Regrowth resistance as a likely significant contributor to treatment failure in drug-sensitive neoplastic diseases

Cancer Invest. 1997;15(4):358-68. doi: 10.3109/07357909709039740.

Abstract

Attempts to improve the effectiveness of therapy for neoplastic diseases have largely focused on increasing the cytotoxic efficacy of therapy. While this approach is logical, there is another approach, based on the concept of regrowth resistance, which offers an alternate means of improving treatment outcome. The term "regrowth resistance" refers to the reduction in treatment efficacy resulting from the regrowth of neoplastic cells between courses of therapy or even between doses of radiation therapy. Regrowth resistance is likely to play a significant role in determining the outcome of treatment in rapidly proliferating neoplasms. A reduction in the rate of tumor regrowth would increase the net effectiveness of cytotoxic therapy and would also inhibit the development of resistance to cytotoxic therapies.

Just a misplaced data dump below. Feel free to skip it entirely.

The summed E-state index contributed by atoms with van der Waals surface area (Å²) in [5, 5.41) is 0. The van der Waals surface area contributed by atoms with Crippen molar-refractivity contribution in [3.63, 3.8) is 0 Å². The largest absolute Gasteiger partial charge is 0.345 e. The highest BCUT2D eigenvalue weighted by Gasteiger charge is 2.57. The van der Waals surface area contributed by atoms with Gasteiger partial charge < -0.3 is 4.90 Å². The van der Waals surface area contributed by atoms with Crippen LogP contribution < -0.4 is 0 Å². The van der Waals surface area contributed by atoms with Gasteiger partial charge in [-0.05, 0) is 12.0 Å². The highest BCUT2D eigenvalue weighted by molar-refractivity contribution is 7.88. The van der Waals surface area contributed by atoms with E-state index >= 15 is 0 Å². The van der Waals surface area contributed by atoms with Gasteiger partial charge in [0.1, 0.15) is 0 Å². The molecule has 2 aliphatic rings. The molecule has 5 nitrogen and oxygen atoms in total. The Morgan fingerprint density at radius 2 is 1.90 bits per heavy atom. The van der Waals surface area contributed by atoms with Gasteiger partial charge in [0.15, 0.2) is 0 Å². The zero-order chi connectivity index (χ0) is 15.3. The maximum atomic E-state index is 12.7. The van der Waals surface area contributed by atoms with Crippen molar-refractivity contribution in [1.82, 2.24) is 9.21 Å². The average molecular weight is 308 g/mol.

Publication types

  • Research Support, Non-U.S. Gov't
  • Research Support, U.S. Gov't, P.H.S.
  • Review

MeSH terms

  • Cell Division / drug effects
  • Cell Division / physiology
  • Drug Resistance, Neoplasm
  • Drug Screening Assays, Antitumor
  • Humans
  • Neoplasms / drug therapy*
  • Neoplasms / pathology*
  • Treatment Failure